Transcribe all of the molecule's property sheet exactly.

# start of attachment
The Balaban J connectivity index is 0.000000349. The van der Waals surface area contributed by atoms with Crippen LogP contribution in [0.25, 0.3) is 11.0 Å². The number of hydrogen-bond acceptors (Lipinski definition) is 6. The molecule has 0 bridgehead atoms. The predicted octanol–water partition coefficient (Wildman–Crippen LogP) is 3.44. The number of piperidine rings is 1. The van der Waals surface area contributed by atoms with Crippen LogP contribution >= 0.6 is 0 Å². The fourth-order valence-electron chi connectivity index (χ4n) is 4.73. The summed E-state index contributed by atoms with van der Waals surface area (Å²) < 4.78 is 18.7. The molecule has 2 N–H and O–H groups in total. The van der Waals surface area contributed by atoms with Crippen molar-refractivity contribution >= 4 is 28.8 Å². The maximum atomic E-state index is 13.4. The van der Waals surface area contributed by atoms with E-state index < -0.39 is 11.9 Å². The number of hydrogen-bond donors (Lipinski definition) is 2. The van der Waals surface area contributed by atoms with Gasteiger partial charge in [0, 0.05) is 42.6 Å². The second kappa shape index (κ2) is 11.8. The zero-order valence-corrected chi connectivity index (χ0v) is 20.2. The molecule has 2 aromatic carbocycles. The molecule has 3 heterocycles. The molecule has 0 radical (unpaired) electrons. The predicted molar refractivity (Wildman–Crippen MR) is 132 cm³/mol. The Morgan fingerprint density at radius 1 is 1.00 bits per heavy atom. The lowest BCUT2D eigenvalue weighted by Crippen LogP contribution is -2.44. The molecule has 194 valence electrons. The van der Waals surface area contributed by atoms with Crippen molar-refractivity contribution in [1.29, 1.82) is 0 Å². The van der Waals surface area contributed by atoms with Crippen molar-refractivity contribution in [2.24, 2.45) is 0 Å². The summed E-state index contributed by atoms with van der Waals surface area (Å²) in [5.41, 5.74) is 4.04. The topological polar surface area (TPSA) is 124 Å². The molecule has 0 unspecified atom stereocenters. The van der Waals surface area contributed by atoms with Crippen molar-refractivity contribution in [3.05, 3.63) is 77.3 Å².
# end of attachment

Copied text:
The Balaban J connectivity index is 0.000000349. The van der Waals surface area contributed by atoms with Crippen LogP contribution in [0.25, 0.3) is 11.0 Å². The number of hydrogen-bond acceptors (Lipinski definition) is 6. The molecule has 0 bridgehead atoms. The predicted octanol–water partition coefficient (Wildman–Crippen LogP) is 3.44. The number of piperidine rings is 1. The van der Waals surface area contributed by atoms with Crippen LogP contribution >= 0.6 is 0 Å². The fourth-order valence-electron chi connectivity index (χ4n) is 4.73. The summed E-state index contributed by atoms with van der Waals surface area (Å²) < 4.78 is 18.7. The molecule has 2 N–H and O–H groups in total. The van der Waals surface area contributed by atoms with Crippen molar-refractivity contribution >= 4 is 28.8 Å². The maximum atomic E-state index is 13.4. The van der Waals surface area contributed by atoms with E-state index < -0.39 is 11.9 Å². The number of hydrogen-bond donors (Lipinski definition) is 2. The van der Waals surface area contributed by atoms with Gasteiger partial charge in [0, 0.05) is 42.6 Å². The second kappa shape index (κ2) is 11.8. The zero-order valence-corrected chi connectivity index (χ0v) is 20.2. The molecule has 2 aromatic carbocycles. The molecule has 3 heterocycles. The molecule has 0 radical (unpaired) electrons. The predicted molar refractivity (Wildman–Crippen MR) is 132 cm³/mol. The Morgan fingerprint density at radius 1 is 1.00 bits per heavy atom. The lowest BCUT2D eigenvalue weighted by Crippen LogP contribution is -2.44. The molecule has 194 valence electrons. The van der Waals surface area contributed by atoms with Crippen molar-refractivity contribution in [1.29, 1.82) is 0 Å². The van der Waals surface area contributed by atoms with Crippen molar-refractivity contribution in [2.24, 2.45) is 0 Å². The summed E-state index contributed by atoms with van der Waals surface area (Å²) in [5.41, 5.74) is 4.04. The topological polar surface area (TPSA) is 124 Å². The molecule has 0 unspecified atom stereocenters. The van der Waals surface area contributed by atoms with Crippen molar-refractivity contribution in [3.05, 3.63) is 77.3 Å².